This is a pretty fun hack, but apparently I can’t resist nitpicking:
I don’t get it. Who’s paying for all the sundaes the app orders? How does simply ordering tell you anything about the status of the machine? Seems like there’s a lot of info missing from this story.
ETA: Ah, I see. If you go to the original Verge article it’s explained. Upshot: you’re not actually ordering, you’re testing whether you can add it to the cart.
I think not.
Yeah. I keep seeing this “orders $XXXXX.XX in sundaes every hour” in every headline, and it’s just so incorrect and clickbaity it’s annoying, and honestly detracts from how clever the program actually is. It makes it look like he’s doing something borderline illegal that would cost McDonald’s money and/or annoy the staff, when in truth it costs them nothing and the staff never even sees it.
We’ve all been there: you roll up to a McDonald’s with a craving for one of their deliciously cheap soft serve ice cream offerings …
I haven’t eaten at a McDonald’s in almost 30 years. A quick search tells me they introduced the McFlurry in 1997, so at least 4 years after I last ate there. QED, we have not all been there.
Never had a McWhatever but I find the same bad luck with cherry Slurpee/Icee machines.
Every. Damn. Time.
I’m really curious about the common reporting style of not giving a persons name in the headline. “Someone” programmed a bot. “Area Man” does thing. Anyone know the origin of this?
I think it’s largely a symptom of post-Upworthy headline hacking. “Rashiq Zahid programmed a bot…” is weird, because it assumes familiarity. “Man programs bot…” sounds very old-school headlines. “Someone” is both casual, which is very new media, and inspires curiosity. WHO is this random person? The fact that it’s a random-ass person is kind of inherent to the story, but it also makes you want to know more.
Also, people just respond to the “someone” differently, and you find yourself subconsciously leaning into that. Like how odd numbers work better in headlines than even numbers. There’s no real logic behind it; it’s just how our dumb animal brains work sometimes.
Meanwhile the Russians are probably doing exactly the same thing with our vote-counting machines.
Next, we put all the AIs on the cart!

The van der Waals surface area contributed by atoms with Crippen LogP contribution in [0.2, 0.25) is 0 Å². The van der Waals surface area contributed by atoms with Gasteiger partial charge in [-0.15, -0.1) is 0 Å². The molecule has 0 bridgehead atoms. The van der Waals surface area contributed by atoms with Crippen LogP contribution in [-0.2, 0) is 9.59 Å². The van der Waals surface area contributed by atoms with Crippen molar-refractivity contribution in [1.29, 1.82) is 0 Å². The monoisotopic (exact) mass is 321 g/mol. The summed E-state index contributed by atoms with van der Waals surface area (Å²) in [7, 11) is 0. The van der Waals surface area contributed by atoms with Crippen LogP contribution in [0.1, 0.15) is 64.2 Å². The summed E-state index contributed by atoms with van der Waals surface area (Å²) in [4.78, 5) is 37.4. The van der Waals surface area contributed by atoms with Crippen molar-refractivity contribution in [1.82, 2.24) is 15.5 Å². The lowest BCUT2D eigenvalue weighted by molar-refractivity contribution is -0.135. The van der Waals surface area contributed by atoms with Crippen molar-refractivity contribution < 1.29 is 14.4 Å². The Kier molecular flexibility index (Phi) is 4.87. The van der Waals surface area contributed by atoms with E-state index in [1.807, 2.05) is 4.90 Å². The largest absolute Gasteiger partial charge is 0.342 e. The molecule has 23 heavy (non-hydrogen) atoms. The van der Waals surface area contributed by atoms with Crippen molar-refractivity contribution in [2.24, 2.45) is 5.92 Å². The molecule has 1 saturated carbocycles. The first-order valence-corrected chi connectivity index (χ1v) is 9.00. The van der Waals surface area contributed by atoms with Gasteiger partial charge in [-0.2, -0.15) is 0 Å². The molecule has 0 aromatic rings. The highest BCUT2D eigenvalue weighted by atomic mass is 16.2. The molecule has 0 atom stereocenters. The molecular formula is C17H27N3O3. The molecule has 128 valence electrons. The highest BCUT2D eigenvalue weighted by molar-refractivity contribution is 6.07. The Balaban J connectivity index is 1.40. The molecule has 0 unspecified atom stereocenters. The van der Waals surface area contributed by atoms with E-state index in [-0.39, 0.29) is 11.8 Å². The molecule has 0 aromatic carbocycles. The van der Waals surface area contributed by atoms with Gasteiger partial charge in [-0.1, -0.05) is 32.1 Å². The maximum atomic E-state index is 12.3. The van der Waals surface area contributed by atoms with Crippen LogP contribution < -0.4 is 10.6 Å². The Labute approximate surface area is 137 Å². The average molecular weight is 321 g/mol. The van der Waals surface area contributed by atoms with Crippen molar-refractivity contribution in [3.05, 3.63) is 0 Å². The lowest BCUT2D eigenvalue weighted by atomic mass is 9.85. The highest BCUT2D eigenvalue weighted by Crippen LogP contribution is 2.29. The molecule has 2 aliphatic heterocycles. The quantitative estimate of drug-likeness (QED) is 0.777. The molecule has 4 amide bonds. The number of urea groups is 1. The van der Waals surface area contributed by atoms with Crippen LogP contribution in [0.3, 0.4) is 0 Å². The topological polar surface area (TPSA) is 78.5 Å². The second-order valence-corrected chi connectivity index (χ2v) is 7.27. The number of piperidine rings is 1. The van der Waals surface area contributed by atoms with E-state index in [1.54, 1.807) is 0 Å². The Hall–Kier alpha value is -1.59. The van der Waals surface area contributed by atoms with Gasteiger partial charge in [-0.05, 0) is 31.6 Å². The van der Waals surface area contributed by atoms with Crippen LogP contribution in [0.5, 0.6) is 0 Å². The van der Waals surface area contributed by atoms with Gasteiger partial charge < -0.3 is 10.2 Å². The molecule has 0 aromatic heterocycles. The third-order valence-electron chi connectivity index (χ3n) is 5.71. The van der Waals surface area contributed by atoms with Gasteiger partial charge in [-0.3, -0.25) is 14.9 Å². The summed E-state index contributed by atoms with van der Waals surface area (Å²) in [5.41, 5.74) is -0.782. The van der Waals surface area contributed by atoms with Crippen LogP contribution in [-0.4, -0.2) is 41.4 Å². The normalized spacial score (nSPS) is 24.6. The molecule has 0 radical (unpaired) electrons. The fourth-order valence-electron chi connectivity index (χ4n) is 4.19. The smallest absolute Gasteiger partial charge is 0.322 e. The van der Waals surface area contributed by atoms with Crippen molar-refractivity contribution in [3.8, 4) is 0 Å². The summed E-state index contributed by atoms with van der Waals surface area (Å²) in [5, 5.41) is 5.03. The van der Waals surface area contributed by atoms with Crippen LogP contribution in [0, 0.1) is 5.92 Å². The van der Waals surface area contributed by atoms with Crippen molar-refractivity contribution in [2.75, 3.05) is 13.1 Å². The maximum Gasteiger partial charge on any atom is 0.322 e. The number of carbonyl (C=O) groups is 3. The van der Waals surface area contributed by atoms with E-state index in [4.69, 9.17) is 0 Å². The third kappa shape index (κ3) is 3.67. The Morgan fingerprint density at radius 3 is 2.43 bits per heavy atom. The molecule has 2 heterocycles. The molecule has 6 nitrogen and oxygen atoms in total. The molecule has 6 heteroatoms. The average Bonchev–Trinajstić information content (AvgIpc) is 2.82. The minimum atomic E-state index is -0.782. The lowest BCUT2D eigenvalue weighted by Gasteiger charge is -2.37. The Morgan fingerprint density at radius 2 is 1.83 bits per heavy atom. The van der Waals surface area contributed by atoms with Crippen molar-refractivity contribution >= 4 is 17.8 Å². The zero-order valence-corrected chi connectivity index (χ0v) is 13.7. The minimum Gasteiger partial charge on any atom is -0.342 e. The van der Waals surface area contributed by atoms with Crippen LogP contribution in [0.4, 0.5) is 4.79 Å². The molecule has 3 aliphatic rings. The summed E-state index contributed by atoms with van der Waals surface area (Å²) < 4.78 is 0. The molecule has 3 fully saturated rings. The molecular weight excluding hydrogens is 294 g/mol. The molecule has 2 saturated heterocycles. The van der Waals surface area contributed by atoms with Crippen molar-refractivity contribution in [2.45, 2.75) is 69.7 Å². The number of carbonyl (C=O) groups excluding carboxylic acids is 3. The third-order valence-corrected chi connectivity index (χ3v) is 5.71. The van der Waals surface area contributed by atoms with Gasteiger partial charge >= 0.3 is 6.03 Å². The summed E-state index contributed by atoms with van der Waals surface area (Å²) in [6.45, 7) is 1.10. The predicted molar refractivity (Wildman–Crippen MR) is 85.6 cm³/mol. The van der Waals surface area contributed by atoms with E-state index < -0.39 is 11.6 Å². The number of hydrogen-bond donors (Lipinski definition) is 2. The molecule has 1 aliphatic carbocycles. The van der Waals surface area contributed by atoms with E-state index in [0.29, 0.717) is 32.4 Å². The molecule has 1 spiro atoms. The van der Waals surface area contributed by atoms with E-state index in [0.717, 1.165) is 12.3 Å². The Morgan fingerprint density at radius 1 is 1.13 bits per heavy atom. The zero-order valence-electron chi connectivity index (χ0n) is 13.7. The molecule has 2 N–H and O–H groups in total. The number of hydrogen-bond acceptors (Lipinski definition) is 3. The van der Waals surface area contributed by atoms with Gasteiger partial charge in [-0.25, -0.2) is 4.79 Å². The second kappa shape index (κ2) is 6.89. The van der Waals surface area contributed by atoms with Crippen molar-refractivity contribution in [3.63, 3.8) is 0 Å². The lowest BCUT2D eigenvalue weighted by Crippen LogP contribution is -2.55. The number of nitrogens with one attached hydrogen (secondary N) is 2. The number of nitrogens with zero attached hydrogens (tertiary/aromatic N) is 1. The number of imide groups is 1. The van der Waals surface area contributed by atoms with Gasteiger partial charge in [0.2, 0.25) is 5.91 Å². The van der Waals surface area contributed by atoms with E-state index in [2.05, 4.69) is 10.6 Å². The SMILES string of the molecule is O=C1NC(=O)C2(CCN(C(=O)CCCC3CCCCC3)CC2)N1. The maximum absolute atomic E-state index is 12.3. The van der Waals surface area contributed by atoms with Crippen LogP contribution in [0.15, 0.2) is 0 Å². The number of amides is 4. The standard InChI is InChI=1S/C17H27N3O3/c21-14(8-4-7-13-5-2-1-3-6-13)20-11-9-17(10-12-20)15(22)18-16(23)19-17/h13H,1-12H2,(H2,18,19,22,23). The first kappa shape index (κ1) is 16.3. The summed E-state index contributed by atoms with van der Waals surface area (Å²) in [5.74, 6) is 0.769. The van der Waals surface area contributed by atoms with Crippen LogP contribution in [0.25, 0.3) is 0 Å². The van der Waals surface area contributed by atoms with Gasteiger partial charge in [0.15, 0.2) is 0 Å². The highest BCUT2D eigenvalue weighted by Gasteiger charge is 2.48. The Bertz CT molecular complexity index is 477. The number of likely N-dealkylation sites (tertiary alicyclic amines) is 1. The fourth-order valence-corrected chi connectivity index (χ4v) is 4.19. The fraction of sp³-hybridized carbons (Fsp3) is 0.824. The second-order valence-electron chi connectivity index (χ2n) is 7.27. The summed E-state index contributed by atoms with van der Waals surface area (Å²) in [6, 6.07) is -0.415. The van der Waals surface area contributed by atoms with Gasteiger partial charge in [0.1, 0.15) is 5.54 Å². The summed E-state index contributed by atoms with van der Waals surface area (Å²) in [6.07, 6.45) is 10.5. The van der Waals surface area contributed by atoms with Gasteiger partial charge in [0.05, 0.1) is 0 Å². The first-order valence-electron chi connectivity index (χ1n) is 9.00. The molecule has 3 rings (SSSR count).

WISE OLD BIRD:
In a moment we realised the truth: Just because the little bitches liked us, it didn’t mean to say we had to like ‘em back. And that night we rounded out every last one of the little creeps:
Bring out your dishwashers! Bring out your digital watches with the special snooze alarms! Bring out your TV Chess games! Bring out your Auto-gardener’s, Technoteachers, Love-O-Matics! Bring out your friendly household robots! Shove ‘em on the cart!
What is this? Have we not loved you?
ANOTHER ROBOTIC PRODUCT:
Have we not cared for you?
YET ANOTHER ROBOTIC PRODUCT:
Have we not shared and enjoyed with you?
Shut up you little toadies! Get on the cart!
Lawd, I love HHGttG.
This is the ‘style book’ approach I appreciate from the Guardian online: Headline in the click box, then a praises (which would reveal the name in this case) an image or not depending on the stories relevance in the news cycle. Click on the article and the same approach with the content i.e. front load the important info then deep dive into the story which is generally well linked to sources.
This ‘Guardian Style Book" approach marks a real maturity of online v news’paper’ dissemination of news information. It is the antidote for clickbait!
As someone with OCD it allows me to get as much information as I need and the ability to drop out at any point without having to complete a whole reading of the article. This is what editorial should be about and why style formatting is important.
Structuring information via a topology of relevance (editorial) is important with news/information services in a non truth Trump era where all things are reflected off the surface. Headlines arguing with headlines is considered a discourse these days and is counter to forming any understanding for the subject… where am ‘I’ in this?
Fake news only really works when all information exists on the surface and the reader is discouraged from going the extra click, a worthwhile click. Because what’s usually on the other side is usually another surface reflecting a surface.
Taking a deep dive and a swim as we speak!
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